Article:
Points and Coil Ignition
Internal combustion engines require ignition of the mixture, either by spark ignition (SI) or compression ignition (CI). Before the invention of reliable electrical methods, hot tube and flame methods were used. Experimental engines with laser ignition have been built.15
Spark Ignition Process
Points and Coil Ignition
The spark ignition engine was a refinement of the early engines which used Hot Tube ignition. When Bosch developed the magneto it became the primary system for producing electricity to energize a spark plug.16 Many small engines still use magneto ignition. Small engines are started by hand cranking using a recoil starter or hand crank . Prior to Charles F. Kettering of Delco's development of the automotive starter all gasoline engined automobiles used a hand crank.17
Larger engines typically power their starting motors and Ignition systems using using the electrical energy stored in a lead?acid battery. The battery's charged state is maintained by an automotive alternator or (previously) a generator which uses engine power to create electrical energy storage.
The battery supplies electrical power for starting when the engine has a starting motor system, and supplies electrical power when the engine is off. The battery also supplies electrical power during rare run conditions where the alternator cannot maintain more than 13.8 volts (for a common 12V automotive electrical system). As alternator voltage falls below 13.8 volts, the lead-acid storage battery increasingly picks up electrical load. During virtually all running conditions, including normal idle conditions, the alternator supplies primary electrical power.
Why take care of car paint?
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The defining characteristic
Main article: 2-stroke engine
The defining characteristic of this kind of engine is that each piston completes a cycle every crankshaft revolution. The 4 processes of intake, compression, power and exhaust take place in only 2 strokes so that it is not possible to dedicate a stroke exclusively for each of them. Starting at TDC the cycle consist of:
Power: While the piston is descending the combustion gases perform work on it?as in a 4-stroke engine?. The same thermodynamic considerations about the expansion apply.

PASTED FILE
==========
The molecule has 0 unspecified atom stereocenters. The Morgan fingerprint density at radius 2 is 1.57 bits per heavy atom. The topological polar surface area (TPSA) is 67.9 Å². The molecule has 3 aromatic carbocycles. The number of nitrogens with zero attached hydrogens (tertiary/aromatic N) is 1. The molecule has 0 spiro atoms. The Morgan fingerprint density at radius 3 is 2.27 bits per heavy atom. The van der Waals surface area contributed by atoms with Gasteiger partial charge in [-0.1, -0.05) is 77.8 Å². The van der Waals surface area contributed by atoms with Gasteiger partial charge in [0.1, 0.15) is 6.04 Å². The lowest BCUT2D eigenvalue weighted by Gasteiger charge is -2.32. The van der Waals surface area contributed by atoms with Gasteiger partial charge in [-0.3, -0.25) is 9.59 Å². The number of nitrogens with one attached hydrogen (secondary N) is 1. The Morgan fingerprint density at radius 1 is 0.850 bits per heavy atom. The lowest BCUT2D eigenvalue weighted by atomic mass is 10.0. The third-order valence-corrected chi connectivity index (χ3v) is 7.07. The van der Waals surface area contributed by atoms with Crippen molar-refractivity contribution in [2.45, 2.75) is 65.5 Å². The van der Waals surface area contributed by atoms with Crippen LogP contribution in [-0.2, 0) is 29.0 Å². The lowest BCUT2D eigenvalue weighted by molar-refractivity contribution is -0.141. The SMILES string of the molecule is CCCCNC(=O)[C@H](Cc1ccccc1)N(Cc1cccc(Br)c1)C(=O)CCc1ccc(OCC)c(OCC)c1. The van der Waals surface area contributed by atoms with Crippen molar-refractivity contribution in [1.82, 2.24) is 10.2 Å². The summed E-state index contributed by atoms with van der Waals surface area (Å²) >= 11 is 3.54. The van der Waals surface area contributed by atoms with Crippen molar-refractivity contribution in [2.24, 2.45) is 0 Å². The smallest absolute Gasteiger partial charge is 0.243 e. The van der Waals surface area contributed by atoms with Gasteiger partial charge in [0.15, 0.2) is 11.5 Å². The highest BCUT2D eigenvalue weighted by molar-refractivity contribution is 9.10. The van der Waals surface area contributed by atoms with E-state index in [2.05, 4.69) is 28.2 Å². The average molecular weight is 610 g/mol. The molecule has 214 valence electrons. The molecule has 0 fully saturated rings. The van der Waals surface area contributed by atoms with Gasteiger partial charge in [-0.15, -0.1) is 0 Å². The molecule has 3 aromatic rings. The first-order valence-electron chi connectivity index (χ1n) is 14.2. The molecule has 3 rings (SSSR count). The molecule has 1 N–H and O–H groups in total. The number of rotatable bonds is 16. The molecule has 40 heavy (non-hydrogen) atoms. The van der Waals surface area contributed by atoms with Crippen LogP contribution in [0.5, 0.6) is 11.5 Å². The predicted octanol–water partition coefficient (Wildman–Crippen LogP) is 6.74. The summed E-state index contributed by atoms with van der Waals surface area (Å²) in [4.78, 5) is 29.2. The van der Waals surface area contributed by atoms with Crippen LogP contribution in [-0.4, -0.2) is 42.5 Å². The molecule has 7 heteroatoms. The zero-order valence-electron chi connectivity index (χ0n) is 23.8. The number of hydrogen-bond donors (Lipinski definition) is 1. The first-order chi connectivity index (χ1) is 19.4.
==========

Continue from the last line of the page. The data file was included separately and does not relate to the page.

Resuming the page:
Scavenging: Around 75° of crankshaft rotation before BDC the exhaust valve or port opens, and blowdown occurs. Shortly thereafter the intake valve or transfer port opens. The incoming charge displaces the remaining combustion gases to the exhaust system and a part of the charge may enter the exhaust system as well. The piston reaches BDC and reverses direction. After the piston has traveled a short distance upwards into the cylinder the exhaust valve or port closes; shortly the intake valve or transfer port closes as well.
Compression: With both intake and exhaust closed the piston continues moving upwards compressing the charge and performing a work on it. As in the case of a 4-stroke engine, ignition starts just before the piston reaches TDC and the same consideration on the thermodynamics of the compression on the charge.
While a 4-stroke engine uses the piston as a positive displacement pump to accomplish scavenging taking 2 of the 4 strokes, a 2-stroke engine uses the last part of the power stroke and the first part of the compression stroke for combined intake and exhaust. The work required to displace the charge and exhaust gases comes from either the crankcase or a separate blower. For scavenging, expulsion of burned gas and entry of fresh mix, two main approaches are described: Loop scavenging, and Uniflow scavenging, SAE news published in the 2010s that 'Loop Scavenging' is better under any circumstance than Uniflow Scavenging.6